Tennis Ranking (UTR) has yet to be investigated.
The UTR is the most newly created
system based on a 16-point scale that has been utilized to calculate a player’s
ranking based on their results from their most recent 30 matches across all
competitive systems in the last 12 months (19, 35, 38). The UTR is the official
rating of The Tennis Channel, Intercollegiate Tennis Association, World Team
Tennis, Professional Tennis Registry, United States Professional
Tennis Association, International Tennis Hall of Fame, and Orange Coach (19,
46, 38). This non-discriminant ranking system was designed to implement a new
algorithm to increase the accuracy and reliability of ratings to standardize
them to a uniform measurement for all tennis players. It categorizes every
competitive player regardless of age, gender, and nationality, considers the
opposing opponent and the score of the match and accounts for player’s current
relative abilities and competitiveness (36-38). It calculates the player’s
ranking value based off percentage of games won by the player, match outcome
factor for the players for their most recent matches, and opponent’s player
rating number. However, the UTR does not directly consider a tennis
player’s physical metrics (agility, footwork, forehand velocity, backhand
velocity, and serve velocity).
Since the UTR is the highest tennis
ranking worldwide, it would be beneficial to predict a player’s UTR ranking based off of sport specific movements; to date, no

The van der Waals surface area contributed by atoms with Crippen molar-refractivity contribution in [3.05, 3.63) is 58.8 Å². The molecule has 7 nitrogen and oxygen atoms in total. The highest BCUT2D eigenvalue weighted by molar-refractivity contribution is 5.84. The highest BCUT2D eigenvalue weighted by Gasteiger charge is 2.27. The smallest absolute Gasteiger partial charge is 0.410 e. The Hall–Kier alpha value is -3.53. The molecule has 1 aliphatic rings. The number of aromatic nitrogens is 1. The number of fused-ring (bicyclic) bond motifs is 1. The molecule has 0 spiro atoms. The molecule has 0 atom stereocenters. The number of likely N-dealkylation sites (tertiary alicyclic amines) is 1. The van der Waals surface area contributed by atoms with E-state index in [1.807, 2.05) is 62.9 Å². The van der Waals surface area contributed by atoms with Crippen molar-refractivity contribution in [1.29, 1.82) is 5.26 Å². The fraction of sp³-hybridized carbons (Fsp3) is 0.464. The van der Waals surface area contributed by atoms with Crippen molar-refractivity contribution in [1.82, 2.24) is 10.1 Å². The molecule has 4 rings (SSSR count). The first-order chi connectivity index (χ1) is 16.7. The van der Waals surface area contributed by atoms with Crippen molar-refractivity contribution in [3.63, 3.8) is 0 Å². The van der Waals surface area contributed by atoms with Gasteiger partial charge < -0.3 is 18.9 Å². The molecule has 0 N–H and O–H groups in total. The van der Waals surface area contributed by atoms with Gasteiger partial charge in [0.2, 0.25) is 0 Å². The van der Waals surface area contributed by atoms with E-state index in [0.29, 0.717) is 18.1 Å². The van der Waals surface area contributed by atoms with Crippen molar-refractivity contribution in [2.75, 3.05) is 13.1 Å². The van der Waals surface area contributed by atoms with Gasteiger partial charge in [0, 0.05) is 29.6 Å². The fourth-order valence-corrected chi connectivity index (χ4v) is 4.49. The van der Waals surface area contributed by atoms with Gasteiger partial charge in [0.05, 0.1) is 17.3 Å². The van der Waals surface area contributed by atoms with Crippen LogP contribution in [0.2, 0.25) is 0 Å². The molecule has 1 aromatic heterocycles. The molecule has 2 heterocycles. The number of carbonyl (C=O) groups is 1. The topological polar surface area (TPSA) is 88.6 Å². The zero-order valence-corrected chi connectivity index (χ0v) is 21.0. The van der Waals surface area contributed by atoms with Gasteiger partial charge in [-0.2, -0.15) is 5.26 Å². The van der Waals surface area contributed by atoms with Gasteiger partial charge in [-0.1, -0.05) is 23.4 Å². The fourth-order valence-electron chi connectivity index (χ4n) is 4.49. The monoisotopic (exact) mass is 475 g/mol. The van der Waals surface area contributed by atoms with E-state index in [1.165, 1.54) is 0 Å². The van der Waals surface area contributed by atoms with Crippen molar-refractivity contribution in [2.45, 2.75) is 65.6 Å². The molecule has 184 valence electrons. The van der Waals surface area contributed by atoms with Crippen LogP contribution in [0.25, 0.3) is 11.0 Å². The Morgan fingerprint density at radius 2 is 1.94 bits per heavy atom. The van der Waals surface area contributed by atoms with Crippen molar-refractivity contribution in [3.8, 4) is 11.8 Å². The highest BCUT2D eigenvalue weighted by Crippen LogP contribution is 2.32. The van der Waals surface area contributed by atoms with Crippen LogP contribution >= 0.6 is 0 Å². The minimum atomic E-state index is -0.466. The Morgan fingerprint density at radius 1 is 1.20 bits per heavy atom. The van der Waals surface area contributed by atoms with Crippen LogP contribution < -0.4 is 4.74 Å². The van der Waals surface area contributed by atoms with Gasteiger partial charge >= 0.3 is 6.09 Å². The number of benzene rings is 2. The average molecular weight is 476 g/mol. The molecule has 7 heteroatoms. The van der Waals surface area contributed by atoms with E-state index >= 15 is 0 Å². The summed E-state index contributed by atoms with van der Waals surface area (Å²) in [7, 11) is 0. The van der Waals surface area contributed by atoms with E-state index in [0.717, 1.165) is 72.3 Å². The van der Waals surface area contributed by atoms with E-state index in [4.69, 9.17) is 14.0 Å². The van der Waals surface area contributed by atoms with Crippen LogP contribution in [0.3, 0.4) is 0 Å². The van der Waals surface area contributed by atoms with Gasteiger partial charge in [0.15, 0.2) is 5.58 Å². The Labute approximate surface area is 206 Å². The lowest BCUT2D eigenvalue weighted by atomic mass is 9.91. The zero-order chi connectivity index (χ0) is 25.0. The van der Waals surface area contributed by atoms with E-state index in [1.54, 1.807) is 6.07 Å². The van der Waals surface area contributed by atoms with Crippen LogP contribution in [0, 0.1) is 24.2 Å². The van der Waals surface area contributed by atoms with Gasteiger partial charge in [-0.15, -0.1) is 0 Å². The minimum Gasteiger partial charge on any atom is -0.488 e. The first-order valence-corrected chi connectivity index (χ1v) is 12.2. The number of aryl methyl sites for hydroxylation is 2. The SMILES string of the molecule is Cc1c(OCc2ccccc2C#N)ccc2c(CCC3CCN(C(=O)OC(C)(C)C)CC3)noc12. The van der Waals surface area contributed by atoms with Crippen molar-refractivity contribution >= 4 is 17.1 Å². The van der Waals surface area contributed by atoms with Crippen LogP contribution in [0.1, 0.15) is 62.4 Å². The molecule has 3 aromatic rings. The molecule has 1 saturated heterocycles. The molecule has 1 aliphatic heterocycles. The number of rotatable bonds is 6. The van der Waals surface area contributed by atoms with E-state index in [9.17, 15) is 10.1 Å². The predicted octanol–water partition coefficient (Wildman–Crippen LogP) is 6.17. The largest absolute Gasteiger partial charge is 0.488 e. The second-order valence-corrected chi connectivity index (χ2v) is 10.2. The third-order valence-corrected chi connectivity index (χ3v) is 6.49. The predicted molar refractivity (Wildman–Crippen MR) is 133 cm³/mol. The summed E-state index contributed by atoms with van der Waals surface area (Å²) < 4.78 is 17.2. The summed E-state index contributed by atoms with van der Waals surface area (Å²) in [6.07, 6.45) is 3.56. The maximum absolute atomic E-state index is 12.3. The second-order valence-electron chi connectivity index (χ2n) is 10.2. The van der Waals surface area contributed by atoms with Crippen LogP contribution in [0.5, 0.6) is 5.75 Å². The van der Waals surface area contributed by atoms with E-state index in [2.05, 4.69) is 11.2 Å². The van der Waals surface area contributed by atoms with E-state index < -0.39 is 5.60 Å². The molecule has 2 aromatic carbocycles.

study has investigated collegiate tennis players and the extent of tennis
specific variables that influence the UTR. If coaches predict a player’s
UTR value based off tennis specific variables besides percentage of matches
won, they can be more accurate in programming and optimize training efficiency
to help improve an athlete’s ranking and performance. We hypothesized that
tennis ranking performance would be enhanced by improving a player’s stroke
skills (serve, backhand, and forehand) and footwork. The purpose of this study is
to investigate tennis specific measures (serve, backhand, forehand velocity,
agility, and footwork) to predict a player’s UTR value and to see what
percentage of the variables most influence the ranking.
At the beginning of the study, 31
male and female tennis players agreed to participate with a mix of right and
left-handed hitters. Twenty-nine male (N=15) and female (N = 14) players with
an UTR ranging from levels 5.29 to 12.99 (intermediate- advanced) (Figure 1) (35)
participated in this study, which was performed in their off-season. Inclusion
criteria included Division II and Division III male and female tennis players
ranging from ages 18-25, a validated UTR score within the past six months, at
least four years of competitive tennis prior to entering college, and no
current or previous injuries in the past six months. An injury was defined by
anything that will prevent the athlete from practices or matches. Exclusion
criteria for the study included if the
athletes did not have a validated UTR score or if they have had an injury in
the past six months. The UTR rankings were pulled from within a month of when testing
occurred. The players were familiar with the tennis specific tests and were involved
in tennis training and competitive matches for at least four years prior to
entering college with no documented injuries that hindered performance in the
past six months. The players were informed of the research requirements,
procedures, risks, and benefits before signing the informed consent form. They
all provided a written consent for participation. This study was approved by
the Institutional Research Ethics Committee.
Figure 1: UTR 16-Level Chart (45)
Experimental Set Up
On the day of testing, after a